These statistics about Twitter are fascinating. (Here's some additional analysis.) We see Twitter without the circle of fawning admirers, with her make-up removed, being herself at home. She still looks pretty good, without the hype and glitz.
The statistic that will appeal to the cynics and skeptics: 15% of the people who follow more than 2,000 people are social media marketers. Yeah, I kinda suspected that there were more than a few people playing the You Watching Me Watching You game.
The rest of the numbers are what you'd expect from a relatively new social media outlet, so there's no reason for Twitter to blush. Half of all users aren't active? A significant number of blogs are also inactive, dead, pushing up the daisies, rung down the curtain and joined the choir invisible. A minority of users create most of the activity? Not exactly a shockeroo. I'd be very suspicious of the numbers if they showed a different picture.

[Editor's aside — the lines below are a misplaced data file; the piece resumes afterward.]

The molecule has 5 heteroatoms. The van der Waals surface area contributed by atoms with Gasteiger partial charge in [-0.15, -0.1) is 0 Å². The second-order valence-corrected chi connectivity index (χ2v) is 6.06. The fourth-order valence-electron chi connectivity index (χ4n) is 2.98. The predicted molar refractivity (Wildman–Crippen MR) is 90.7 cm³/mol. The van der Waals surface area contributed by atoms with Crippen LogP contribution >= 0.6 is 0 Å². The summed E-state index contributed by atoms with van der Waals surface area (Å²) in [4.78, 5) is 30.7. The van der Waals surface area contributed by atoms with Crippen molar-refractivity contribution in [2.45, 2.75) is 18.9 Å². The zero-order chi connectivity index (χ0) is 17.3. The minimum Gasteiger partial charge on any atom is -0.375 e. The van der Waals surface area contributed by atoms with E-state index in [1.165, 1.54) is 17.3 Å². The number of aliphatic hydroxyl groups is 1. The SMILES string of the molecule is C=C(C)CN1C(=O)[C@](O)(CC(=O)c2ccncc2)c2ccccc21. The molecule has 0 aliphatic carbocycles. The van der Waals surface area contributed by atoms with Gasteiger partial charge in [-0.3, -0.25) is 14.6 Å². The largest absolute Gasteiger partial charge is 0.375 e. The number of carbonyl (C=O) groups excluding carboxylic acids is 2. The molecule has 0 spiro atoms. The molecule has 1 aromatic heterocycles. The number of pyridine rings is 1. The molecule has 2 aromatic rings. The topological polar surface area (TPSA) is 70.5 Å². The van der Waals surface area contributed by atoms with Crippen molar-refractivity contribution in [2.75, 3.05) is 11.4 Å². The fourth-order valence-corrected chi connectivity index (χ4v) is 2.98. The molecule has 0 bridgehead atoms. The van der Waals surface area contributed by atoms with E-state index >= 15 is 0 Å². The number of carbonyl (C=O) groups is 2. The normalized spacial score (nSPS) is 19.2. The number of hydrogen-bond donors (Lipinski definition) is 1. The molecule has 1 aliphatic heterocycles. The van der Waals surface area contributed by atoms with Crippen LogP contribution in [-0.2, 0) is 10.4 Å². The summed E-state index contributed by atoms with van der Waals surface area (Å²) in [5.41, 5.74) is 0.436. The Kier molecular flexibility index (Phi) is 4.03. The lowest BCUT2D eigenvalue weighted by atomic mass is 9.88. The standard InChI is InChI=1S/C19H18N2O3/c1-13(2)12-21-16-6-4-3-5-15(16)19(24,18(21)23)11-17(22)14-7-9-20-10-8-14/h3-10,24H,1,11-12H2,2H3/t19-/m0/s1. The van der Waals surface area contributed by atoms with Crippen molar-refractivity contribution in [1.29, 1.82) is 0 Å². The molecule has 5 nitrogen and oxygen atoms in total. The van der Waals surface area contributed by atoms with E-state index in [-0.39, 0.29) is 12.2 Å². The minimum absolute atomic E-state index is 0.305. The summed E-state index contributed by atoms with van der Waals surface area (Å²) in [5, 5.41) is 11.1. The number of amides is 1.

The most interesting statistic for me, as a hybrid social/computer scientist, is the take-off number of 150 followers. That's the threshold where people where you, and the people who know you, have a real network going. It's also where people who don't know start thinking you're worth noticing.
And for you product design wonks out there, APIs really matter. Twitter's success owes a lot to applications beyond www.twitter.com.
The moral: You don't need to claim that Twitter has changed the world, or that Twitter now overshadows all other social media, to believe that Twitter is a success.